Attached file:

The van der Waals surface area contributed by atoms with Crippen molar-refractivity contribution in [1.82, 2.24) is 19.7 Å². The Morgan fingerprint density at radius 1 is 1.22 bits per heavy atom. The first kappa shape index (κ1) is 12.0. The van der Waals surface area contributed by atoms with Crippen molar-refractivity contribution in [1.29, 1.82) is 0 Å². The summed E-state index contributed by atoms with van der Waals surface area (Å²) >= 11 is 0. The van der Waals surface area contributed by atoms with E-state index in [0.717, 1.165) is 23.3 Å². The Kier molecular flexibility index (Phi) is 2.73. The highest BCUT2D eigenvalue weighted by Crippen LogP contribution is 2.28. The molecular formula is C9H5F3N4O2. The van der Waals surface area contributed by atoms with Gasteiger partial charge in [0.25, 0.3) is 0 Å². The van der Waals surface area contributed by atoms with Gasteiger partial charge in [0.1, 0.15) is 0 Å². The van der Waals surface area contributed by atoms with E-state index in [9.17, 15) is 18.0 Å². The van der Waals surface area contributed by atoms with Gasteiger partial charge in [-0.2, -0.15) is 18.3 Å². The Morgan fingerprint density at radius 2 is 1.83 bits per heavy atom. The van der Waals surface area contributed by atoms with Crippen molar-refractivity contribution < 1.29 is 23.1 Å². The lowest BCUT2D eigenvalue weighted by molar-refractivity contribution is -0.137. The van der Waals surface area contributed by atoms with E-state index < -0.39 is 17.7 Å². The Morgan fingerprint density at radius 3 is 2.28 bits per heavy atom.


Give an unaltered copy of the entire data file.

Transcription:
The van der Waals surface area contributed by atoms with Crippen molar-refractivity contribution in [1.82, 2.24) is 19.7 Å². The Morgan fingerprint density at radius 1 is 1.22 bits per heavy atom. The first kappa shape index (κ1) is 12.0. The van der Waals surface area contributed by atoms with Crippen molar-refractivity contribution in [1.29, 1.82) is 0 Å². The summed E-state index contributed by atoms with van der Waals surface area (Å²) >= 11 is 0. The van der Waals surface area contributed by atoms with E-state index in [0.717, 1.165) is 23.3 Å². The Kier molecular flexibility index (Phi) is 2.73. The highest BCUT2D eigenvalue weighted by Crippen LogP contribution is 2.28. The molecular formula is C9H5F3N4O2. The van der Waals surface area contributed by atoms with Gasteiger partial charge in [0.25, 0.3) is 0 Å². The van der Waals surface area contributed by atoms with Gasteiger partial charge in [0.1, 0.15) is 0 Å². The van der Waals surface area contributed by atoms with E-state index in [9.17, 15) is 18.0 Å². The van der Waals surface area contributed by atoms with Gasteiger partial charge in [-0.2, -0.15) is 18.3 Å². The Morgan fingerprint density at radius 2 is 1.83 bits per heavy atom. The van der Waals surface area contributed by atoms with Crippen molar-refractivity contribution < 1.29 is 23.1 Å². The lowest BCUT2D eigenvalue weighted by molar-refractivity contribution is -0.137. The van der Waals surface area contributed by atoms with E-state index < -0.39 is 17.7 Å². The Morgan fingerprint density at radius 3 is 2.28 bits per heavy atom.